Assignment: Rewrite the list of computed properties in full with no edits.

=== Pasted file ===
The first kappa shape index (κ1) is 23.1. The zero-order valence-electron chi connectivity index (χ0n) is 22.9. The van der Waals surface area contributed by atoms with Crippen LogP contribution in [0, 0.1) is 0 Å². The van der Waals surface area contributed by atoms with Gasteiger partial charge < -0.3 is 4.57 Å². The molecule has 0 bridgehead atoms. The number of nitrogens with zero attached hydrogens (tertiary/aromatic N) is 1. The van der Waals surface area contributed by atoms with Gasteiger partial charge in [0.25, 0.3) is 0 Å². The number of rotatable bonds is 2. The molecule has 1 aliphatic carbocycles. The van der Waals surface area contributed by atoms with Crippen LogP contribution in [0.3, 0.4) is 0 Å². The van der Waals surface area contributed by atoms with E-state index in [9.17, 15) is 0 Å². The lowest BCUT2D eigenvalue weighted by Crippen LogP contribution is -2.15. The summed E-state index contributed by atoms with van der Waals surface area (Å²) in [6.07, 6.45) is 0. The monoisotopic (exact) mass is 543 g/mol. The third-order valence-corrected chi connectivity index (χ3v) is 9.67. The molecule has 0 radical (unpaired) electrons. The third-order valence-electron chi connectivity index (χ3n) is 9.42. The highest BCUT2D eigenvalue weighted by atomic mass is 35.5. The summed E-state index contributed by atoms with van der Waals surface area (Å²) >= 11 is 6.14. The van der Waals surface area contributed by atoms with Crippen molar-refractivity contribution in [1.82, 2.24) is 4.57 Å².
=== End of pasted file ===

The first kappa shape index (κ1) is 23.1. The zero-order valence-electron chi connectivity index (χ0n) is 22.9. The van der Waals surface area contributed by atoms with Crippen LogP contribution in [0, 0.1) is 0 Å². The van der Waals surface area contributed by atoms with Gasteiger partial charge < -0.3 is 4.57 Å². The molecule has 0 bridgehead atoms. The number of nitrogens with zero attached hydrogens (tertiary/aromatic N) is 1. The van der Waals surface area contributed by atoms with Gasteiger partial charge in [0.25, 0.3) is 0 Å². The number of rotatable bonds is 2. The molecule has 1 aliphatic carbocycles. The van der Waals surface area contributed by atoms with Crippen LogP contribution in [0.3, 0.4) is 0 Å². The van der Waals surface area contributed by atoms with E-state index in [9.17, 15) is 0 Å². The lowest BCUT2D eigenvalue weighted by Crippen LogP contribution is -2.15. The summed E-state index contributed by atoms with van der Waals surface area (Å²) in [6.07, 6.45) is 0. The monoisotopic (exact) mass is 543 g/mol. The third-order valence-corrected chi connectivity index (χ3v) is 9.67. The molecule has 0 radical (unpaired) electrons. The third-order valence-electron chi connectivity index (χ3n) is 9.42. The highest BCUT2D eigenvalue weighted by atomic mass is 35.5. The summed E-state index contributed by atoms with van der Waals surface area (Å²) >= 11 is 6.14. The van der Waals surface area contributed by atoms with Crippen molar-refractivity contribution in [1.82, 2.24) is 4.57 Å².